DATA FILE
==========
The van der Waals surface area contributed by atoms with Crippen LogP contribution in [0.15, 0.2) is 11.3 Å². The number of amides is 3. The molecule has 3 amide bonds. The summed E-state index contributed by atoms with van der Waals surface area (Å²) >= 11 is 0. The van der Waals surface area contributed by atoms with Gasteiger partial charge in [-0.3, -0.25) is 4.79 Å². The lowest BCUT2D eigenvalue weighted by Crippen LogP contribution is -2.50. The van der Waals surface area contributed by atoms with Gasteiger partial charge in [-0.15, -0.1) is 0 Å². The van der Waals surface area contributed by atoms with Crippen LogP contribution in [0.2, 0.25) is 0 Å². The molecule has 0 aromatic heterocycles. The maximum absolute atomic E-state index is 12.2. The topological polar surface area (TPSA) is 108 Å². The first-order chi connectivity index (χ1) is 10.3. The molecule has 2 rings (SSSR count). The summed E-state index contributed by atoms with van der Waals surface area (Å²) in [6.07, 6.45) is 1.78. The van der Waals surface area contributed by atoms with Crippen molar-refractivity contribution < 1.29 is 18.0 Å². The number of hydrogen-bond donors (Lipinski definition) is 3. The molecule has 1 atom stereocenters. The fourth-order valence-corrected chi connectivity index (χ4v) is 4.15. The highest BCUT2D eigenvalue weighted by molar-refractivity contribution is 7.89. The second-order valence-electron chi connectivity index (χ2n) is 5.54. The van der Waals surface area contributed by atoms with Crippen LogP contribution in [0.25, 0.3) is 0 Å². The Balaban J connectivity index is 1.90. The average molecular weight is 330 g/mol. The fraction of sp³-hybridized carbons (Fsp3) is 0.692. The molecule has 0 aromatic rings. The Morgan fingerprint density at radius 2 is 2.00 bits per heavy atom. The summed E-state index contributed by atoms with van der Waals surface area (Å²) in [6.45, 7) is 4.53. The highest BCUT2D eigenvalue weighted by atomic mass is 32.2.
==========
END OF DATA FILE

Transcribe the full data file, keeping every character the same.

The van der Waals surface area contributed by atoms with Crippen LogP contribution in [0.15, 0.2) is 11.3 Å². The number of amides is 3. The molecule has 3 amide bonds. The summed E-state index contributed by atoms with van der Waals surface area (Å²) >= 11 is 0. The van der Waals surface area contributed by atoms with Gasteiger partial charge in [-0.3, -0.25) is 4.79 Å². The lowest BCUT2D eigenvalue weighted by Crippen LogP contribution is -2.50. The van der Waals surface area contributed by atoms with Gasteiger partial charge in [-0.15, -0.1) is 0 Å². The van der Waals surface area contributed by atoms with Crippen LogP contribution in [0.2, 0.25) is 0 Å². The molecule has 0 aromatic heterocycles. The maximum absolute atomic E-state index is 12.2. The topological polar surface area (TPSA) is 108 Å². The first-order chi connectivity index (χ1) is 10.3. The molecule has 2 rings (SSSR count). The summed E-state index contributed by atoms with van der Waals surface area (Å²) in [6.07, 6.45) is 1.78. The van der Waals surface area contributed by atoms with Crippen molar-refractivity contribution < 1.29 is 18.0 Å². The number of hydrogen-bond donors (Lipinski definition) is 3. The molecule has 1 atom stereocenters. The fourth-order valence-corrected chi connectivity index (χ4v) is 4.15. The highest BCUT2D eigenvalue weighted by molar-refractivity contribution is 7.89. The second-order valence-electron chi connectivity index (χ2n) is 5.54. The van der Waals surface area contributed by atoms with Crippen LogP contribution in [0.25, 0.3) is 0 Å². The Balaban J connectivity index is 1.90. The average molecular weight is 330 g/mol. The fraction of sp³-hybridized carbons (Fsp3) is 0.692. The molecule has 0 aromatic rings. The Morgan fingerprint density at radius 2 is 2.00 bits per heavy atom. The summed E-state index contributed by atoms with van der Waals surface area (Å²) in [6.45, 7) is 4.53. The highest BCUT2D eigenvalue weighted by atomic mass is 32.2.